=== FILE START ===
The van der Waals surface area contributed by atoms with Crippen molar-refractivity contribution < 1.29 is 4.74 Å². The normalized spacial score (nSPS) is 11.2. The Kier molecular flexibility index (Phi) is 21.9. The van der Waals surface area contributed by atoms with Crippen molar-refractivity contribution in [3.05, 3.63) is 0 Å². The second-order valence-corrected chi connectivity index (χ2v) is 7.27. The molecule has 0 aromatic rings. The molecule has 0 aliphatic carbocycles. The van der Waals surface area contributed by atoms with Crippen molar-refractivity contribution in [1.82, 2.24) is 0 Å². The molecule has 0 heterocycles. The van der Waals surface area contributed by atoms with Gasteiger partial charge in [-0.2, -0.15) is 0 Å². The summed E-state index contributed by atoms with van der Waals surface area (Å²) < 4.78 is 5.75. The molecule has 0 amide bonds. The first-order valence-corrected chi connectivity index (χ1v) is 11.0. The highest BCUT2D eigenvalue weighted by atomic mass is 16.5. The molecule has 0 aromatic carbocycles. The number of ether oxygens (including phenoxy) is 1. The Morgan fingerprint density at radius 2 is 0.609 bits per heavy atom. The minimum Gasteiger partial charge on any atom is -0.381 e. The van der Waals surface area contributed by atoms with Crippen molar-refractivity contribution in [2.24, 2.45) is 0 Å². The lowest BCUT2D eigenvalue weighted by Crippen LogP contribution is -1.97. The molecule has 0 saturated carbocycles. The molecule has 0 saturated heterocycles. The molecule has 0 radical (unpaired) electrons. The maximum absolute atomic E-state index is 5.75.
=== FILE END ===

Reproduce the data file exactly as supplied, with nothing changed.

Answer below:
The van der Waals surface area contributed by atoms with Crippen molar-refractivity contribution < 1.29 is 4.74 Å². The normalized spacial score (nSPS) is 11.2. The Kier molecular flexibility index (Phi) is 21.9. The van der Waals surface area contributed by atoms with Crippen molar-refractivity contribution in [3.05, 3.63) is 0 Å². The second-order valence-corrected chi connectivity index (χ2v) is 7.27. The molecule has 0 aromatic rings. The molecule has 0 aliphatic carbocycles. The van der Waals surface area contributed by atoms with Crippen molar-refractivity contribution in [1.82, 2.24) is 0 Å². The molecule has 0 heterocycles. The van der Waals surface area contributed by atoms with Gasteiger partial charge in [-0.2, -0.15) is 0 Å². The summed E-state index contributed by atoms with van der Waals surface area (Å²) < 4.78 is 5.75. The molecule has 0 amide bonds. The first-order valence-corrected chi connectivity index (χ1v) is 11.0. The highest BCUT2D eigenvalue weighted by atomic mass is 16.5. The molecule has 0 aromatic carbocycles. The number of ether oxygens (including phenoxy) is 1. The Morgan fingerprint density at radius 2 is 0.609 bits per heavy atom. The minimum Gasteiger partial charge on any atom is -0.381 e. The van der Waals surface area contributed by atoms with Crippen molar-refractivity contribution in [2.24, 2.45) is 0 Å². The lowest BCUT2D eigenvalue weighted by Crippen LogP contribution is -1.97. The molecule has 0 saturated carbocycles. The molecule has 0 saturated heterocycles. The molecule has 0 radical (unpaired) electrons. The maximum absolute atomic E-state index is 5.75.